Susan Stamberg

Nationally renowned broadcast journalist Susan Stamberg is special correspondent for NPR. Stamberg is the first woman to anchor a national nightly news program, and has won every major award in broadcasting. She has been inducted into the Broadcasting Hall of Fame and the Radio Hall of Fame. Beginning in 1972, Stamberg served as co-host of NPR's award-winning newsmagazine All Things Considered for 14 years. She then hosted Weekend Edition Sunday, and now serves as guest host of NPR's Morning Edition and Weekend Edition Saturday, in addition to reporting on cultural issues for all the NPR programs.

One of the most popular broadcasters in public radio, Stamberg is well-known for her conversational style, intelligence, and knack for finding an interesting story. Her interviewing has been called "fresh," "friendly, down-to-earth," and (by novelist E.L. Doctorow) "the closest thing to an enlightened humanist on the radio." Her thousands of interviews include conversations with Laura Bush, Billy Crystal, Rosa Parks, Dave Brubeck, and Luciano Pavarotti. Stamberg is one of the pioneers of NPR, on staff since the network began in 1971.

Prior to joining NPR, she served as producer, program director, and general manager of NPR member station WAMU-FM/Washington, DC. Stamberg is the author of two books, and co-editor of a third. TALK: NPR's Susan Stamberg Considers All Things chronicles her two decades with NPR. Her first book, Every Night at Five: Susan Stamberg's ALL THINGS CONSIDERED Book, was published in 1982 by Pantheon. Stamberg also co-edited The Wedding Cake in the Middle of the Road, published in 1992 by W. W. Norton. That collection grew out of a series of stories Stamberg commissioned for Weekend Edition Sunday.

In addition to her Hall of Fame inductions, other recognitions include the Armstrong and duPont Awards, the Edward R. Murrow Award from the Corporation for Public Broadcasting, The Ohio State University's Golden Anniversary Director's Award, the Distinguished Broadcaster Award from the American Women in Radio and Television. A native of New York City, Stamberg earned a bachelor's degree from Barnard College, and has been awarded numerous honorary degrees including a Doctor of Humane Letters from Dartmouth College. She is a Fellow of Silliman College, Yale University, and has served on the boards of the PEN/Faulkner Fiction Award Foundation and the National Arts Journalism Program based at Columbia University's Graduate School of Journalism.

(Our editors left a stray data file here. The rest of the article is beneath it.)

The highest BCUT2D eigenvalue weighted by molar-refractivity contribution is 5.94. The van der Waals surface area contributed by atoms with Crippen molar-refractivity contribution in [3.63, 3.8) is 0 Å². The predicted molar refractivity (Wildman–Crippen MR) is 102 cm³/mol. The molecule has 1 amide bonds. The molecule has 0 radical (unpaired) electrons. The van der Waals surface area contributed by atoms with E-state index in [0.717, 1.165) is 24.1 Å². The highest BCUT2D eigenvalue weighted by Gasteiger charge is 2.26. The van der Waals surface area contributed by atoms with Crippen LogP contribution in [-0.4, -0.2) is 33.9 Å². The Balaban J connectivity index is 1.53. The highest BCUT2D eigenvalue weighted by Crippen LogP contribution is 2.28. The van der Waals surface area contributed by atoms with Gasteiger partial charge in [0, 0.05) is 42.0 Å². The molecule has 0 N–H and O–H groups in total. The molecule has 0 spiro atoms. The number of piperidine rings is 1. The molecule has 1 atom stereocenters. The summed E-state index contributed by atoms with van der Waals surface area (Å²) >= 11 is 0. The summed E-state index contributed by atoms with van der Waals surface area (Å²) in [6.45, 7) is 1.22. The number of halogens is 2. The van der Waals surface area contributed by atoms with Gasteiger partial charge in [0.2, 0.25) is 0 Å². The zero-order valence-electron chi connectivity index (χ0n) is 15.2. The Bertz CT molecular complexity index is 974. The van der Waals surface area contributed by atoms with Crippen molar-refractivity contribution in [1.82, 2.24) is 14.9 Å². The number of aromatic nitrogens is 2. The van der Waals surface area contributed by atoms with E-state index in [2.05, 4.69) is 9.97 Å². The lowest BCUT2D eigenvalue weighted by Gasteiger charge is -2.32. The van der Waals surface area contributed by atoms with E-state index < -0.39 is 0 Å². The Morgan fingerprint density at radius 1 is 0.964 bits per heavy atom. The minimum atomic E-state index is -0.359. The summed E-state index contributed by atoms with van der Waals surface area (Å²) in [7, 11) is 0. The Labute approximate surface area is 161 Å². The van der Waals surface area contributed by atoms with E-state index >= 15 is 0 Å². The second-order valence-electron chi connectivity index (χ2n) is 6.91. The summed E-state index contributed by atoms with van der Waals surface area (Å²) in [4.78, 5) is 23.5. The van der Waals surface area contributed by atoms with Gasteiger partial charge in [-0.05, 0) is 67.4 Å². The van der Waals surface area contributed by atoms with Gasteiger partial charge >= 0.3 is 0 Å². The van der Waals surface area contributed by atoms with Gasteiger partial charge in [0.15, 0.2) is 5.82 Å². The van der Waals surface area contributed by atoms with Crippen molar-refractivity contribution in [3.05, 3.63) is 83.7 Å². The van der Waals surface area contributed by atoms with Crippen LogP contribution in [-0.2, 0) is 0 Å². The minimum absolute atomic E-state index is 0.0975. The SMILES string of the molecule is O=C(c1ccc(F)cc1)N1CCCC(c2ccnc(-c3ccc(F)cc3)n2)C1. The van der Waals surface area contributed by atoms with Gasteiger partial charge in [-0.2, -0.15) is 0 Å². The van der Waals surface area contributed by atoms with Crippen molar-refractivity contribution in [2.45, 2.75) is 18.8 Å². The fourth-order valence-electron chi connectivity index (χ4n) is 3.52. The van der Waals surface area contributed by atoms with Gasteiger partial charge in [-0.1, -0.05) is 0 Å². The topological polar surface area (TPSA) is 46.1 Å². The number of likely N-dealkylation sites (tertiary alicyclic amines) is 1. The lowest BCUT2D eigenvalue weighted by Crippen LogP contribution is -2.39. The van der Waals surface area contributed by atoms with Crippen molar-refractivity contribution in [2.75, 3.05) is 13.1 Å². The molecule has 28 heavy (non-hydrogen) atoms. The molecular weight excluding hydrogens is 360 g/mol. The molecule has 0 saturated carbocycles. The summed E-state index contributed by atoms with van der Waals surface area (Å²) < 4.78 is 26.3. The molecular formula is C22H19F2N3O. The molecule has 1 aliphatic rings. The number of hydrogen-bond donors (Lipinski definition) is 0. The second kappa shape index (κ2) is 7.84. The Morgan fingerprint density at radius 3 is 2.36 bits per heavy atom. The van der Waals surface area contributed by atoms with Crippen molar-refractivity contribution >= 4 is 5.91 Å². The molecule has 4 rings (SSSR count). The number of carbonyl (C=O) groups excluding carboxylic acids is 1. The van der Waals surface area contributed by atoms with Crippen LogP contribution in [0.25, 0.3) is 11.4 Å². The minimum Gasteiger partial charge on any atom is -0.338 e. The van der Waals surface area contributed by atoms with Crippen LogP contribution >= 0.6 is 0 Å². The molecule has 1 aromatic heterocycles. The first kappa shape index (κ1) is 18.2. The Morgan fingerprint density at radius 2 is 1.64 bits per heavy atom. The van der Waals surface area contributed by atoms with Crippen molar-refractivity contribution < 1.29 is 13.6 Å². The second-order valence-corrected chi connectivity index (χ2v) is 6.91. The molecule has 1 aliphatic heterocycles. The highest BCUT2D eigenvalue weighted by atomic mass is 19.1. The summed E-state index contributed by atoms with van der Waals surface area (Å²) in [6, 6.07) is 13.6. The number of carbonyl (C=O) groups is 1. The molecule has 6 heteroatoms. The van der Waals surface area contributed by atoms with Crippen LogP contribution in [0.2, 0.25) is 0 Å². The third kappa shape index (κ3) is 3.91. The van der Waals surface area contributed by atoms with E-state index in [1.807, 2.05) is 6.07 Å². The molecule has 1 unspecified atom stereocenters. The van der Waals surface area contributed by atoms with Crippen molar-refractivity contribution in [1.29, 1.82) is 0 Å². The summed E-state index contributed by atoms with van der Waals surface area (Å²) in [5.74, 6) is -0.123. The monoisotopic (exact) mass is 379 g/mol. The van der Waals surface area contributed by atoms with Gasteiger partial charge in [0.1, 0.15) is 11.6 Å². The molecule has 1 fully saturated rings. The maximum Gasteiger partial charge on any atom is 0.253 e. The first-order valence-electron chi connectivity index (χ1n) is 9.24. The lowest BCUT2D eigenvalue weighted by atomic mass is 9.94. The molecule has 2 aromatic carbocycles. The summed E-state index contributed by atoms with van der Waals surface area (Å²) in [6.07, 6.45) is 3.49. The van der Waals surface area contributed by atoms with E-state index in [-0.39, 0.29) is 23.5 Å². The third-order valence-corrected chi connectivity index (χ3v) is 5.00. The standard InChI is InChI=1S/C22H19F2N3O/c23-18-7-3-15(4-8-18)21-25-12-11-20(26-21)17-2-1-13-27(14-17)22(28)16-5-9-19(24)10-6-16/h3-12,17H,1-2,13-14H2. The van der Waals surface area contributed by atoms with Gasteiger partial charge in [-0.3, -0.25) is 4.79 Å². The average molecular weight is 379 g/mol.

Stamberg has hosted a number of series on PBS, moderated three Fred Rogers television specials for adults, served as commentator, guest or co-host on various commercial TV programs, and appeared as a narrator in performance with the St. Louis Symphony Orchestra and the National Symphony Orchestra. Her voice appeared on Broadway in the Wendy Wasserstein play An American Daughter.

Her husband, Louis C. Stamberg, passed away in 2007. Their son Joshua is an actor.

 

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6:02am

Tue April 1, 2014
Fine Art

Girls Are Taught To 'Think Pink,' But That Wasn't Always So

Originally published on Tue April 1, 2014 6:23 am

Photographer JeongMee Yoon felt her daughter's life was being overtaken by pink. She illustrated that in her 2006 portrait Seo Woo and Her Pink Things.
JeongMee Yoon Museum of Fine Arts, Boston and Jenkins Johnson Gallery